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Direct Democracy, or perhaps just Democracy

(Revised 28 October 20181)

The enthusiastic involvement of voters in the same-sex marriage plebiscite of 2017 led many
people to ask whether such exercises might be carried out more often. And as night follows
day, the opponents of popular democracy came out in force to hose down any such
expectations. In the weeks following the result I counted three opinion pieces in the Fairfax
media either denouncing direct democracy altogether or insisting that it be only
“consultative”, allowing politicians to overrule any “incorrect” votes.

I was so moved by the factual errors and misrepresentations in these articles that I sat down
to catalogue them, and then began to wonder whether they might form the backbone of a
paper on the topic.

What is “democracy”?

At the outset it is worth pointing out that the common use of the word “democracy” to refer
to elective government is quite modern, dating back to 1798. Prior to that, the term
“democracy” was used – at least in elite circles - in a pejorative sense to depict anarchy and
chaos. We can see this usage in various speeches from the United States Constitutional
Convention of 1787 and the ensuing ratification debates:

All communities divide themselves into the few and the many. The first are the rich
and the well-born; the other the mass of the people ... turbulent and changing, they
seldom judge or determine right. Give therefore to the first class a distinct, permanent
share in the Government ... Nothing but a permanent body can check the imprudence
of democracy. (Alexander Hamilton, Speech to the Constitutional Convention, June
1787)

Between a balanced republic and a democracy, the difference is like that between
order and chaos. (John Marshall)

...democracies have ever been spectacles of turbulence and contention; have ever
been found incompatible with personal security or the rights of property; and have in
general been as short in their lives as they have been violent in their deaths. (James
Madison, Federalist No. 10)

Whatever we might think of democracy, it is clear that Hamilton, Madison and their
colleagues conceived of it as something to be avoided at all costs.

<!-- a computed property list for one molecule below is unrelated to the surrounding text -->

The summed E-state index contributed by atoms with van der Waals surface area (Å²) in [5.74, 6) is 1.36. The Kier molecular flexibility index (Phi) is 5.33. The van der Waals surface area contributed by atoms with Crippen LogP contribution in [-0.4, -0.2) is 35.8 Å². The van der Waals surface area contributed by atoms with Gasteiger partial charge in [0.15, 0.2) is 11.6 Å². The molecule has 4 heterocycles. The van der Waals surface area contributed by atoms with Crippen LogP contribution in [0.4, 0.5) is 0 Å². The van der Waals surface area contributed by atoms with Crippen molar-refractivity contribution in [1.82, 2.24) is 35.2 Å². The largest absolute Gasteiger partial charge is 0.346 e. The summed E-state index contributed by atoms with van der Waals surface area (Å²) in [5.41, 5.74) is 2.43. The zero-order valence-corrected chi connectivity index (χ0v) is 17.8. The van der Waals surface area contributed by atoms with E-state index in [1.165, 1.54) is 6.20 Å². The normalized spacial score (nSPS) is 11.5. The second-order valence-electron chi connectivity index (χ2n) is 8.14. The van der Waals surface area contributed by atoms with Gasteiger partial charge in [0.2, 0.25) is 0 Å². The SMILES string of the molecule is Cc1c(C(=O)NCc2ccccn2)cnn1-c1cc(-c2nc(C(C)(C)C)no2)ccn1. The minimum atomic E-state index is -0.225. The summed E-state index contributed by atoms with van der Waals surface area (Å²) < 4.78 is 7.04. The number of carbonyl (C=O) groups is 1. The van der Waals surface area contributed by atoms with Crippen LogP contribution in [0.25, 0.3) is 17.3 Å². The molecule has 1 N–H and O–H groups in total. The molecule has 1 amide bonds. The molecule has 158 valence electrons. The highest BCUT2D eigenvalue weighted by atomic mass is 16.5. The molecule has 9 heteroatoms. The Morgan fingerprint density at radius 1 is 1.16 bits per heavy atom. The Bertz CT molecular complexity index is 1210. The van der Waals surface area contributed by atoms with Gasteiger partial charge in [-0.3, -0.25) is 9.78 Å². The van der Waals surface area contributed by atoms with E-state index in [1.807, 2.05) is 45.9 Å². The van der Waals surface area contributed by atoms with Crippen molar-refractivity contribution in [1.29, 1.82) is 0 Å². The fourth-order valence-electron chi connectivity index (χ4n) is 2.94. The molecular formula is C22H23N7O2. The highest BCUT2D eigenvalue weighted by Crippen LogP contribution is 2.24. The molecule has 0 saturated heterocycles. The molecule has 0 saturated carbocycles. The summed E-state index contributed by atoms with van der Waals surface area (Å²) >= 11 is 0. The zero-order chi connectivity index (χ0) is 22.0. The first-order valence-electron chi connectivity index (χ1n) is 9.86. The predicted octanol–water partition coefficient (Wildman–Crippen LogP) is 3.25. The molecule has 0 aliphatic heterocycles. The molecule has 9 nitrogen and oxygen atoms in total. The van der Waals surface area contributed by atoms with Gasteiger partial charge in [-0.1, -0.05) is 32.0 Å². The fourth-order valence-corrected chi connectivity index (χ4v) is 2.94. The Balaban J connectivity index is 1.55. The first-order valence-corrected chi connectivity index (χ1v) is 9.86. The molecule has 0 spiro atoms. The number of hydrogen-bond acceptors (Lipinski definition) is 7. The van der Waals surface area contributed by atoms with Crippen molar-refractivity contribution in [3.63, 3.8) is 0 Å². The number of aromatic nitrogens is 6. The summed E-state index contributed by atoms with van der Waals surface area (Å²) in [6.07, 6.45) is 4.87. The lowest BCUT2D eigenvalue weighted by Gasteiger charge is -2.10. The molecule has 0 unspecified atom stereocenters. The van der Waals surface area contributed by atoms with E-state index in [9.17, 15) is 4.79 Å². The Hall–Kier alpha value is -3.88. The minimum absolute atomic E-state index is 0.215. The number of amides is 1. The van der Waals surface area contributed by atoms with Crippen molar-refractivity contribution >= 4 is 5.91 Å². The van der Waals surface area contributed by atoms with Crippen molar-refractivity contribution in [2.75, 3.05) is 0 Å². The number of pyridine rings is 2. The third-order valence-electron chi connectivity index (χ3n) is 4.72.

An important change in usage occurs in the 1790s, paradoxically as a result of Hamilton and
his Federalist Party attempting to smear the “Republican Party” of Jefferson and Madison2.

The Republicans contended that the Federalists harboured aristocratic attitudes and
that their policies placed too much power in the central government and tended to
benefit the affluent at the expense of the common man. Although the Federalists soon
branded Jefferson’s followers “Democratic-Republicans,” attempting to link them
1
Latest revisions listed at end
2
This was not the modern Republican Party but an earlier Republican Party which confusingly evolved into the
modern Democrats!
with the excesses of the French Revolution, the Republicans officially adopted the
derisive label in 1798.3

So, ten years after ratification of a deliberately non-democratic constitution (in the historical
sense), we see a political party appropriating the title “Democratic” safe in the knowledge
that there was no real threat of actual historical democracy.

This trick was not lost on politicians elsewhere. In the ensuing two centuries “democratic”
has been used to describe almost every form of regime. The “German Democratic Republic”
(the former East Germany) was in fact a police state. Likewise, to this day the brutal North
Korean dictatorship chooses to style itself “The Democratic People’s Republic of Korea”.

What about “representative” democracy?

One of the most common strategies for changing the meaning of the word “democracy” is to
prefix it with the word “representative” and then use it to describe elective government.

But what exactly does “representative” mean? And in what sense is elective government
representative?

The use of “representative” in this way is almost always a Semantic Fallacy. This type of
fallacy arises when a word which has a well-known meaning in one context (often a meaning
with a strong emotional value) is used in another context in which that meaning either does
not apply or cannot apply, or can be applied only by creating a tautology.

Let’s consider the various non-political meanings of “representative”.

First, there is statistical representativeness.

Statistical representativeness occurs when a sample is drawn from a population and the
sample is required to have the same proportions as that population for some parameters which
are regarded as important. For example, it may be thought important to have the same
proportions by age, or by sex, or by religion, or by income, or by weight, or by ethnic origin,
or educational qualifications, or by the presence of some gene, or by place or residence, or by
number of children, and so on, and so on.

If there is an indefinite number of factors for which the sample needs to be statistically
representative then the sample will need to be as large as the population. When applied to
elective government this would mean a legislature comprising all voters, or a form of direct
democracy.

More practically, if one wanted to approximate statistical representation on an indefinite


number of factors it would be better to choose “representatives” randomly, a form of
government known as “sortition”. The likelihood of each factor being chosen would be
proportional to its prevalence in the population.

Elected politicians are clearly not statistically representative of the population a whole. For a
start, they are all politicians! The very process of competitive election makes them

3
Encyclopedia Britannica, online edition, “Democratic-Republican Party”.

2
unrepresentative of the population as a whole, a process of “adverse selection” described by
Economics Nobel laureate James Buchanan4:

[S]uppose that a monopoly right is to be auctioned; whom will we predict to be the


highest bidder? Surely we can presume that the person who intends to exploit the